The intimacy of a first-person narrative often has me missing the characters of a novel by its end, and I Capture the Castle is no exception. Cassandra is an insightful, considerate and engaging aspiring writer, who is at the mercy of poverty and her high maintenance family. Her enchanting journal entries are descriptively vivid and poetic, written with a 1930s English style and taking place in a castle.
Religion is a reoccurring theme, as we learn about old-world Pagan customs, as well as Cassandra’s questioning of her devotion to Christian beliefs. One memorable quote being “Man’s extremity is God’s opportunity,” as Cassandra had deducted per the vicar assuring her not to feel guilty for only praying in bad times.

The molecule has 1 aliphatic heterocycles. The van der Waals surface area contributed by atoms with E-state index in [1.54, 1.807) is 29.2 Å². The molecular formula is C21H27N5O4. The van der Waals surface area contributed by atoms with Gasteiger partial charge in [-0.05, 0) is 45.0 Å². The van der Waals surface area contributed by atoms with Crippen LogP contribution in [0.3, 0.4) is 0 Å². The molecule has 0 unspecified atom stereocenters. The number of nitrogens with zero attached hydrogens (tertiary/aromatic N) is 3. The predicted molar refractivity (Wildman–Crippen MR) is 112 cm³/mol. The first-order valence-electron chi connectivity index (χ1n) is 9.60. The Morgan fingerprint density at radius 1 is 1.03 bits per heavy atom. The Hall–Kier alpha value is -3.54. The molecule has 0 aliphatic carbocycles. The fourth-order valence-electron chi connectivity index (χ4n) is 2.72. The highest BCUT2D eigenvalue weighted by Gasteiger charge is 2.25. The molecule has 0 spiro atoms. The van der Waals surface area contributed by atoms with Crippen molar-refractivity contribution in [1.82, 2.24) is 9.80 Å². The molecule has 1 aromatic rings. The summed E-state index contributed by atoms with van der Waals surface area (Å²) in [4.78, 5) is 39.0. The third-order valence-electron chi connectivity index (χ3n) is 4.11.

At its heart this novel is about love in all of its beautiful and pathetic forms; innocent, unconditional, authentic versus opportune, forbidden and unrequited. Set in a different time, it feels slightly misogynistic at one moment and then completely liberating and ahead of its time at the next. This is one book where I will not watch the movie, for fear of spoiling its subtle and artistic beauty. I highly recommend this entrancing story for any teen or adult alike.